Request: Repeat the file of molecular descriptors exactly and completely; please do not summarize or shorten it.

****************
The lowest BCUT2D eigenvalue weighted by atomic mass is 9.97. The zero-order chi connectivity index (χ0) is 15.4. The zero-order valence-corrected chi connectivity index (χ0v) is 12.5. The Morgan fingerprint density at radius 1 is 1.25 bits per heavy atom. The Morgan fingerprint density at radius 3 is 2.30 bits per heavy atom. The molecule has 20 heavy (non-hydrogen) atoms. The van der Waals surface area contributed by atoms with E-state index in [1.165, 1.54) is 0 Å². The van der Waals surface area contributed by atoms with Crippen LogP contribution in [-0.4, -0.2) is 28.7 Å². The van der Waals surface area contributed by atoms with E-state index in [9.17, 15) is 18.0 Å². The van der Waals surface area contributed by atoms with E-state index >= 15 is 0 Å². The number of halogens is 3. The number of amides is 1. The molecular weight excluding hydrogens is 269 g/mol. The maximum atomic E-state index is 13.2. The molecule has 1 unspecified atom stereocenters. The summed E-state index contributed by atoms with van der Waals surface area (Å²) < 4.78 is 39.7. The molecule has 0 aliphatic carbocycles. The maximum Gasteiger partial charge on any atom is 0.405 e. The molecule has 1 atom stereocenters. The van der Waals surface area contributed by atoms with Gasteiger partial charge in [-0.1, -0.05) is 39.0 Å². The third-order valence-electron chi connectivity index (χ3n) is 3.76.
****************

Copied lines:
The lowest BCUT2D eigenvalue weighted by atomic mass is 9.97. The zero-order chi connectivity index (χ0) is 15.4. The zero-order valence-corrected chi connectivity index (χ0v) is 12.5. The Morgan fingerprint density at radius 1 is 1.25 bits per heavy atom. The Morgan fingerprint density at radius 3 is 2.30 bits per heavy atom. The molecule has 20 heavy (non-hydrogen) atoms. The van der Waals surface area contributed by atoms with E-state index in [1.165, 1.54) is 0 Å². The van der Waals surface area contributed by atoms with Crippen LogP contribution in [-0.4, -0.2) is 28.7 Å². The van der Waals surface area contributed by atoms with E-state index in [9.17, 15) is 18.0 Å². The van der Waals surface area contributed by atoms with E-state index >= 15 is 0 Å². The number of halogens is 3. The number of amides is 1. The molecular weight excluding hydrogens is 269 g/mol. The maximum atomic E-state index is 13.2. The molecule has 1 unspecified atom stereocenters. The summed E-state index contributed by atoms with van der Waals surface area (Å²) < 4.78 is 39.7. The molecule has 0 aliphatic carbocycles. The maximum Gasteiger partial charge on any atom is 0.405 e. The molecule has 1 atom stereocenters. The van der Waals surface area contributed by atoms with Gasteiger partial charge in [-0.1, -0.05) is 39.0 Å². The third-order valence-electron chi connectivity index (χ3n) is 3.76.